Thou and Emma Ruth Rundle: Existential dread, community and what it means to be heavy

Kerrang! joins Emma Ruth Rundle and Thou's Andy Gibbs for a deep, winding conversation about the power of community, heavy music and existing in a scene that appreciates artistry

Thou and Emma Ruth Rundle: Existential dread, community and what it means to be heavy
Live photo:
Paul Verhagen
Portrait photos:
Craig Mulcahy

Last year in Tilburg, Netherlands, two of the underground’s most respected and creatively ambitious artists performed together. Inside a makeshift warehouse space, thousands gathered to witness the bespoke, never-before-heard music from Louisiana sludgecrushers Thou and LA ambient/dark-folkster Emma Ruth Rundle. Initially commissioned for Roadburn festival as part of Thou’s artist residency (which also included an incredible Misfits covers set in a skate park), the project has since evolved into a full-length album.

“When we got asked to do the residency and decided on a collaborative idea, we were going to do it anyway, but Roadburn was a way to focus us on actually doing it,” smiles Thou guitarist Andy Gibbs today, joining Kerrang! and co-conspirator Emma Ruth Rundle on Zoom. “For Thou, Roadburn’s purpose is to whip us into shape and do a project we actually say we’re going to do. When you have a goal to work toward, it makes it a lot easier to get everyone motivated to get shit done.”

“And you can’t let Walter down,” interjects Emma, chuckling, referring to Roadburn founder and organiser Walter Hoeijmakers. “Walter is our metal dad,” smirks Andy in response.

Our 40-minute conversation is littered with these little humorous interruptions between the two, whether it’s discussing the underground metal scene at large, the sometimes strained writing sessions, or the emotional response from their fans (although Andy prefers not to use that word).

Despite listening to each other’s music for years, and worshipping in the same church of underground music, Emma says the pair only started chatting regularly online two years ago. Andy actually first heard Emma’s music about eight years ago when a friend put one of her album’s on at his then-job of working in a kitchen, but didn’t see her perform live for another three years. By comparison, Emma struggles to pinpoint the moment she first heard Thou; they were just “in the world” at some point, and became an obsessive fan.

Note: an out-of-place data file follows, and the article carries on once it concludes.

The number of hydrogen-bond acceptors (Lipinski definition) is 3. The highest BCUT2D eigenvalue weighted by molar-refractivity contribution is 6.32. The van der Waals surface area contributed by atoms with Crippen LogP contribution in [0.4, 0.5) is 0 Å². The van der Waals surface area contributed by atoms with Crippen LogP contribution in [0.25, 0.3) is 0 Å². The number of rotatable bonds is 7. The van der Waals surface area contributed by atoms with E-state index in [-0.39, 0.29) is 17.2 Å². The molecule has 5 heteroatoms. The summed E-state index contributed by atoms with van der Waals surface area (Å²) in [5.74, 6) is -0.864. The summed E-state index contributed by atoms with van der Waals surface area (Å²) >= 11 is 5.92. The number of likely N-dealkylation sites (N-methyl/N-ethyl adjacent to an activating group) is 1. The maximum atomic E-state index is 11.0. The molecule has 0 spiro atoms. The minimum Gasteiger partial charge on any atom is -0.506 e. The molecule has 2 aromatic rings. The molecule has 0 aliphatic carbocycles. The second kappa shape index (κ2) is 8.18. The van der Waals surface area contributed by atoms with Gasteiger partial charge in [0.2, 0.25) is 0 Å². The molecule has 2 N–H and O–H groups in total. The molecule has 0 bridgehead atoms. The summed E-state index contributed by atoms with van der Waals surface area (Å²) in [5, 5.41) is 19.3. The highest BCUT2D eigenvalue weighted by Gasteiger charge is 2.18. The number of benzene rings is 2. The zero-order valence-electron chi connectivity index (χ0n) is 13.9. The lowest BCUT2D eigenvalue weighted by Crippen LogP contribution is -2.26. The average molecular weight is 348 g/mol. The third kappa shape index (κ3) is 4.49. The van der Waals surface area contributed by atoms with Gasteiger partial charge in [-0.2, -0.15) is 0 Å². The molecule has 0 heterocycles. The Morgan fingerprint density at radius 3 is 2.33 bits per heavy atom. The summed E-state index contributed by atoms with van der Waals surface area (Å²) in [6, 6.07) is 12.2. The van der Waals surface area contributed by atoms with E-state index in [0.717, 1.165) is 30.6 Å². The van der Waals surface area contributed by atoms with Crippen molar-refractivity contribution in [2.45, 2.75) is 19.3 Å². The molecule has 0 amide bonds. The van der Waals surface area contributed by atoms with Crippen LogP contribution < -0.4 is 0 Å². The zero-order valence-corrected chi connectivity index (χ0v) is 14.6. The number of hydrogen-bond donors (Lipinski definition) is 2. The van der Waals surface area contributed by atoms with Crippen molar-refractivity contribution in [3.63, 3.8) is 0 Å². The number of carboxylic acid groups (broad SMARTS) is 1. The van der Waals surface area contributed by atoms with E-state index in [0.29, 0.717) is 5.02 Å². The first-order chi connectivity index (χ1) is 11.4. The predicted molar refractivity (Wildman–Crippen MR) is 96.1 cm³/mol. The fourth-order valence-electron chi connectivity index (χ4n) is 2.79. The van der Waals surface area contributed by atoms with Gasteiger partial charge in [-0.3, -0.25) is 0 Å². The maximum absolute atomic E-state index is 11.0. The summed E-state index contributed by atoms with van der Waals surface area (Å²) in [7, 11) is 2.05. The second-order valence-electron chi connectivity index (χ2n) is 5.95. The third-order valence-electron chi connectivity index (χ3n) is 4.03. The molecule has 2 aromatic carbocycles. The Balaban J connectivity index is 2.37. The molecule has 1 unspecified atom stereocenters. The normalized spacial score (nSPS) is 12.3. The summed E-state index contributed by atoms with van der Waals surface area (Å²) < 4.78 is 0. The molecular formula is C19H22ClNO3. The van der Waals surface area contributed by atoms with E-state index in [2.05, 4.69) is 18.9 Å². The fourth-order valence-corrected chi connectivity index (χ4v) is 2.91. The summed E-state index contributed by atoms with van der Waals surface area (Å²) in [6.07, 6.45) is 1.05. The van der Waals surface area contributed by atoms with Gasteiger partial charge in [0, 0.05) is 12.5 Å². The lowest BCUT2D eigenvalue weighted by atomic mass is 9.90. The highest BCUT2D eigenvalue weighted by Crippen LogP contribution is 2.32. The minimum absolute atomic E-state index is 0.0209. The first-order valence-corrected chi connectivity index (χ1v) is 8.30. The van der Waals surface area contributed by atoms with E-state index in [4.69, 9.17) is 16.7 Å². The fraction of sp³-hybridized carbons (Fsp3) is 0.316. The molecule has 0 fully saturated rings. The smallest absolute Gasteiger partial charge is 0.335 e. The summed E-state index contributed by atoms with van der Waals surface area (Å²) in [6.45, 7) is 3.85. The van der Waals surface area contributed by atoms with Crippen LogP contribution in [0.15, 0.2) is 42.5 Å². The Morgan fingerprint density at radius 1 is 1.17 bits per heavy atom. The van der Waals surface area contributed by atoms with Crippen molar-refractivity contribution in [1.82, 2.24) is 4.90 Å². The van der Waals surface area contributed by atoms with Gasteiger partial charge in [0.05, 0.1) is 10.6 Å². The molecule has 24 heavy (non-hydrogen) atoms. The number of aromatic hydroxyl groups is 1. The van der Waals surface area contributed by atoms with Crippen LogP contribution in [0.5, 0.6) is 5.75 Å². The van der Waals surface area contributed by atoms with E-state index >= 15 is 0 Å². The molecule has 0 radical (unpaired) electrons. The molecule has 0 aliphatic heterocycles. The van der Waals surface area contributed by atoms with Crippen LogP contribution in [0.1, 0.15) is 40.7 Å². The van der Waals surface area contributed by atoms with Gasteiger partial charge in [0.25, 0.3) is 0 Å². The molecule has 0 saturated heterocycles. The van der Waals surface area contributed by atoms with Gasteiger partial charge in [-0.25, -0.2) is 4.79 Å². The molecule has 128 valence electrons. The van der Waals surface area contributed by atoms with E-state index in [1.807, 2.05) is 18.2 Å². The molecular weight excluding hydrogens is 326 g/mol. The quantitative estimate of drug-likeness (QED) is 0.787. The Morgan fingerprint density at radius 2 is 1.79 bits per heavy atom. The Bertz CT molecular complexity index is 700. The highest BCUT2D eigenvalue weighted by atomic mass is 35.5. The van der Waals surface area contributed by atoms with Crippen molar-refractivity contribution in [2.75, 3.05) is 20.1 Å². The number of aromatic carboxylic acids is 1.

Now, this week, these two artistic forces are releasing their breathtaking collaborative album, May Our Chambers Be Full. Eighteen months after the majority of the record was performed at Roadburn, the experimental and ethereal powers of Thou and Emma have been harnessed into seven tracks that explore the spectrum of heaviness, veering from melancholy to madness.

Here, we dig deep into the album’s creation, the relationship between artists, living on the fringes, and if this is just a one-shot deal.

You both make dark music but in very different ways. What aspects do you share that make you work so well together?
Emma: “I think that Andy and I particularly share a love of music from our formative years, we have some essential albums that cross over for us. Some of that essence is left in the music that we make, maybe that makes it easier to identify with one another and relate in that way.”
Andy: “As far as the whole band, even, you could say that ’90s music like Smashing Pumpkins is something that we share. But underneath the surface of that, there’s a more generalised vibe. I don’t think it would occur to many people, but I think there’s a vibe of…”
Emma: “Existential dread (laughs).”
Andy: “Existential dread, but not just complete nihilistic blackness – more of a wistful dread (laughs).”

On the flip-side, some of the best rock and metal albums come from friction between musicians. Were there any differences of opinion when making this record?
Both: “(Laughs)”
Andy: “Yeah, dude, a little bit… Nothing crazy, right?”
Emma: “It goes with the territory of seven people in a room debating a riff, and four of them are guitarists. Overall we all get along, but you’re in a hot room, and the way that we were meeting and writing was very intense. Because of the distance between us, I’d travelled there for sessions [in February 2019] and I came down for five, six, seven days or something? And we were in the room every day, working all day for 12 hours. And every session since then was y’all came here for a day or I came down there, just chipping away at this thing. Other bands I’ve been in it’s like, ‘Oh yeah, let’s practice,’ and it’s four hours max, but this project it was all day."